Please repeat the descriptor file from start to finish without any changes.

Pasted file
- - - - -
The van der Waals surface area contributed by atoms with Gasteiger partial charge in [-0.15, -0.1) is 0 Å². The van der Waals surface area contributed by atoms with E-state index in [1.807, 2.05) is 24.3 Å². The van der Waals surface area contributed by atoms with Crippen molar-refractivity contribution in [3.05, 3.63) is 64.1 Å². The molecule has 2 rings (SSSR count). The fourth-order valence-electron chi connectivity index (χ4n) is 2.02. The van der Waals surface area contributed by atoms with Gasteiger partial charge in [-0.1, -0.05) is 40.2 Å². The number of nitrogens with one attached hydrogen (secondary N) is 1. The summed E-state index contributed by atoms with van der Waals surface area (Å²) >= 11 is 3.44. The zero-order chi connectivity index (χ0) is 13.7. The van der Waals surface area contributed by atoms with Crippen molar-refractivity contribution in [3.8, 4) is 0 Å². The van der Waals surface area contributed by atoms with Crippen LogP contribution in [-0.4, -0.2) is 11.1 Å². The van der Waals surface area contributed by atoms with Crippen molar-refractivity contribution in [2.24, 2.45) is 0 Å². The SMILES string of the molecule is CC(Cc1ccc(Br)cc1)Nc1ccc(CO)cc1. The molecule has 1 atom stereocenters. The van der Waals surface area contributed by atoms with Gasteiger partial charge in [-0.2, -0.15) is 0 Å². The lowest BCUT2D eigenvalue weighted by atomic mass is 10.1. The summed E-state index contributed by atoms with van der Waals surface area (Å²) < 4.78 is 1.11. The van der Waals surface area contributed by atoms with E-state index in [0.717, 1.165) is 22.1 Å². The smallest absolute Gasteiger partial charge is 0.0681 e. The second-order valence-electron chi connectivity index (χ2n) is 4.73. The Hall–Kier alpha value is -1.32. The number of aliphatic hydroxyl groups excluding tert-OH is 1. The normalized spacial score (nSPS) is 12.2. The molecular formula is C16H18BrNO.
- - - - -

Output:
The van der Waals surface area contributed by atoms with Gasteiger partial charge in [-0.15, -0.1) is 0 Å². The van der Waals surface area contributed by atoms with E-state index in [1.807, 2.05) is 24.3 Å². The van der Waals surface area contributed by atoms with Crippen molar-refractivity contribution in [3.05, 3.63) is 64.1 Å². The molecule has 2 rings (SSSR count). The fourth-order valence-electron chi connectivity index (χ4n) is 2.02. The van der Waals surface area contributed by atoms with Gasteiger partial charge in [-0.1, -0.05) is 40.2 Å². The number of nitrogens with one attached hydrogen (secondary N) is 1. The summed E-state index contributed by atoms with van der Waals surface area (Å²) >= 11 is 3.44. The zero-order chi connectivity index (χ0) is 13.7. The van der Waals surface area contributed by atoms with Crippen molar-refractivity contribution in [3.8, 4) is 0 Å². The van der Waals surface area contributed by atoms with Crippen LogP contribution in [-0.4, -0.2) is 11.1 Å². The van der Waals surface area contributed by atoms with Crippen molar-refractivity contribution in [2.24, 2.45) is 0 Å². The SMILES string of the molecule is CC(Cc1ccc(Br)cc1)Nc1ccc(CO)cc1. The molecule has 1 atom stereocenters. The van der Waals surface area contributed by atoms with Gasteiger partial charge in [-0.2, -0.15) is 0 Å². The lowest BCUT2D eigenvalue weighted by atomic mass is 10.1. The summed E-state index contributed by atoms with van der Waals surface area (Å²) < 4.78 is 1.11. The van der Waals surface area contributed by atoms with E-state index in [0.717, 1.165) is 22.1 Å². The smallest absolute Gasteiger partial charge is 0.0681 e. The second-order valence-electron chi connectivity index (χ2n) is 4.73. The Hall–Kier alpha value is -1.32. The number of aliphatic hydroxyl groups excluding tert-OH is 1. The normalized spacial score (nSPS) is 12.2. The molecular formula is C16H18BrNO.